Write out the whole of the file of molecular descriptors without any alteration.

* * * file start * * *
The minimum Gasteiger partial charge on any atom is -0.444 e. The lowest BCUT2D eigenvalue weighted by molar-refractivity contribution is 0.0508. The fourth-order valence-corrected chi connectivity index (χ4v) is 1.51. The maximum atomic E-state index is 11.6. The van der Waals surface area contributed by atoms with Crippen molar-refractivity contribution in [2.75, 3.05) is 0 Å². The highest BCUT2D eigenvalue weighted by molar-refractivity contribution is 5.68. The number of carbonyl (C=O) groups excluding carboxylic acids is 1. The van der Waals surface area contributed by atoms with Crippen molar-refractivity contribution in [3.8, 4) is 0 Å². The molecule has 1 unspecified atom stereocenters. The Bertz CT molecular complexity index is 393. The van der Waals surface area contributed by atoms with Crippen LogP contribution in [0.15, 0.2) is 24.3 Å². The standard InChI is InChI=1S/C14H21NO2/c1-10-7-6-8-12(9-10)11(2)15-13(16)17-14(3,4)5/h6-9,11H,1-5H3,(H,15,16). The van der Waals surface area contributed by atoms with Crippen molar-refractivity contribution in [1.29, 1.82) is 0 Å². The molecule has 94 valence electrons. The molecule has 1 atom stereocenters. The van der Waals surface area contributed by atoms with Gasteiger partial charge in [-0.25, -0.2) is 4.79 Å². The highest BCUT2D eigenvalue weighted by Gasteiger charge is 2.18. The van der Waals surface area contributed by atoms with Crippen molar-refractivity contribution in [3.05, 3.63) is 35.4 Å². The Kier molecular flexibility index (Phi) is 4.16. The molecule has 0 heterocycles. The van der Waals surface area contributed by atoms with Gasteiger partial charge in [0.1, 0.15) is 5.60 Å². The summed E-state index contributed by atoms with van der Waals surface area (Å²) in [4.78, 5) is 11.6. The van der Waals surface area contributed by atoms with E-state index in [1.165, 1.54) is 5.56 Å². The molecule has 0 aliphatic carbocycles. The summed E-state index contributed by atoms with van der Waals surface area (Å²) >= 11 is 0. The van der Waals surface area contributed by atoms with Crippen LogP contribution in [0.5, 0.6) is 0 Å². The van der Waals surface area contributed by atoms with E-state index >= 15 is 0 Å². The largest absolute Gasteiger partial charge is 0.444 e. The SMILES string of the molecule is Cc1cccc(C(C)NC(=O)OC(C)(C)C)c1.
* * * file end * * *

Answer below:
The minimum Gasteiger partial charge on any atom is -0.444 e. The lowest BCUT2D eigenvalue weighted by molar-refractivity contribution is 0.0508. The fourth-order valence-corrected chi connectivity index (χ4v) is 1.51. The maximum atomic E-state index is 11.6. The van der Waals surface area contributed by atoms with Crippen molar-refractivity contribution in [2.75, 3.05) is 0 Å². The highest BCUT2D eigenvalue weighted by molar-refractivity contribution is 5.68. The number of carbonyl (C=O) groups excluding carboxylic acids is 1. The van der Waals surface area contributed by atoms with Crippen molar-refractivity contribution in [3.8, 4) is 0 Å². The molecule has 1 unspecified atom stereocenters. The Bertz CT molecular complexity index is 393. The van der Waals surface area contributed by atoms with Crippen LogP contribution in [0.15, 0.2) is 24.3 Å². The standard InChI is InChI=1S/C14H21NO2/c1-10-7-6-8-12(9-10)11(2)15-13(16)17-14(3,4)5/h6-9,11H,1-5H3,(H,15,16). The van der Waals surface area contributed by atoms with Crippen molar-refractivity contribution in [1.29, 1.82) is 0 Å². The molecule has 94 valence electrons. The molecule has 1 atom stereocenters. The van der Waals surface area contributed by atoms with Gasteiger partial charge in [-0.25, -0.2) is 4.79 Å². The highest BCUT2D eigenvalue weighted by Gasteiger charge is 2.18. The van der Waals surface area contributed by atoms with Crippen molar-refractivity contribution in [3.05, 3.63) is 35.4 Å². The Kier molecular flexibility index (Phi) is 4.16. The molecule has 0 heterocycles. The van der Waals surface area contributed by atoms with Gasteiger partial charge in [0.1, 0.15) is 5.60 Å². The summed E-state index contributed by atoms with van der Waals surface area (Å²) in [4.78, 5) is 11.6. The van der Waals surface area contributed by atoms with E-state index in [1.165, 1.54) is 5.56 Å². The molecule has 0 aliphatic carbocycles. The summed E-state index contributed by atoms with van der Waals surface area (Å²) >= 11 is 0. The van der Waals surface area contributed by atoms with Crippen LogP contribution in [0.5, 0.6) is 0 Å². The van der Waals surface area contributed by atoms with E-state index >= 15 is 0 Å². The largest absolute Gasteiger partial charge is 0.444 e. The SMILES string of the molecule is Cc1cccc(C(C)NC(=O)OC(C)(C)C)c1.